The shed is modelled along the lines of a famous Hastings fishermans net hut - tall, slim, and with added floors. It serves several purposes, acting as an outdoor loo, as well as a tool shed and potting shed, and also as storage for garden furniture in its upper floor. Not only that, it also supports and out-door hot and cold shower, and can be used as a changing room. The rainwater gathered from its roof, stored in the upper galvanised tank alongside, is used to water the plants. Compact, the shed occupies minimal ground space, for the yard it inhabits is small. A minimum amount of space put to maximum use.
Constructed completely from salvaged local materials and boot fair finds, it is made up entirely from recycled materials. The mainframe and weatherboarding is in salvaged groin oak, bought from a farmer (a former reclamation yard owner) who had salvaged the wood from the deconstruction of some beach groins that lay between Hastings and Bexhill. The inside wall boarding is formed from salvaged floorboards. The twin metal window has its original 1950s glass, and is fitted externally with a shutter. The roof is old slate with recycled lead flashing.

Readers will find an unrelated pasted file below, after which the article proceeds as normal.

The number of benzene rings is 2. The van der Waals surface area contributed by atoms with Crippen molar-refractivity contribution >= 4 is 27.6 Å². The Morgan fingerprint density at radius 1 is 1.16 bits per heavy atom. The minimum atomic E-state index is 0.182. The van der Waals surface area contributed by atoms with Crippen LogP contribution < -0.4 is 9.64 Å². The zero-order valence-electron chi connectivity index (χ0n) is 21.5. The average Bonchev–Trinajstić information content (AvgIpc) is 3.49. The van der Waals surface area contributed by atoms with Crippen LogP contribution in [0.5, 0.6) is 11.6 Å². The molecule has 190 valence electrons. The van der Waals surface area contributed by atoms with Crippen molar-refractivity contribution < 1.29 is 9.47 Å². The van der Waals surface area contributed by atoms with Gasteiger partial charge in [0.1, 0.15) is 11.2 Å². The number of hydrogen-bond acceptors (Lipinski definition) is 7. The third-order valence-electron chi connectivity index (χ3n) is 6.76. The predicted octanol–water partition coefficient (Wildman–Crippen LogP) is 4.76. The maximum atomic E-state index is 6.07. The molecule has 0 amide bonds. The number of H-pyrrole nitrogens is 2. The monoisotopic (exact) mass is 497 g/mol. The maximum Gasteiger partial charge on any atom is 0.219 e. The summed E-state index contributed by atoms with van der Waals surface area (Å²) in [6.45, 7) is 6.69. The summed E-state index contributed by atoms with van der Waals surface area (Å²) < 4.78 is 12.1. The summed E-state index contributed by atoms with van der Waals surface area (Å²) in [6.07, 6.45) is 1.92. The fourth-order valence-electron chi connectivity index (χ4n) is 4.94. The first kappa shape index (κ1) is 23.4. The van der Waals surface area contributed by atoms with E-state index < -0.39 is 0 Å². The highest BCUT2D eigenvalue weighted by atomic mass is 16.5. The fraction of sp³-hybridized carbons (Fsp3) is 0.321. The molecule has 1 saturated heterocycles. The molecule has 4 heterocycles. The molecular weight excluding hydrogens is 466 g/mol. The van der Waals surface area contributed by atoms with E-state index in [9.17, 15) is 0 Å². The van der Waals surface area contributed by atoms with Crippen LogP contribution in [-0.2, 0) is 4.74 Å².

Fully plumbed, it has a compact vintage enamel sink, cast iron high mounted cistern, and drainage for a washing machine, if needed. There are bulkhead lights on both levels and a wall- mounted anglepoise work light. The plug sockets and main light switch are original Bakelite fittings. Hand made from recycled materials, right down to the bolts, hinges, hooks, and screws - including the showerhead, which is fashioned from start-to- finish from a beaten-out piece of copper, saved from an old hot water tank. It has been a labour of love. Designed by Alastair Hendy, and constructed in 2011.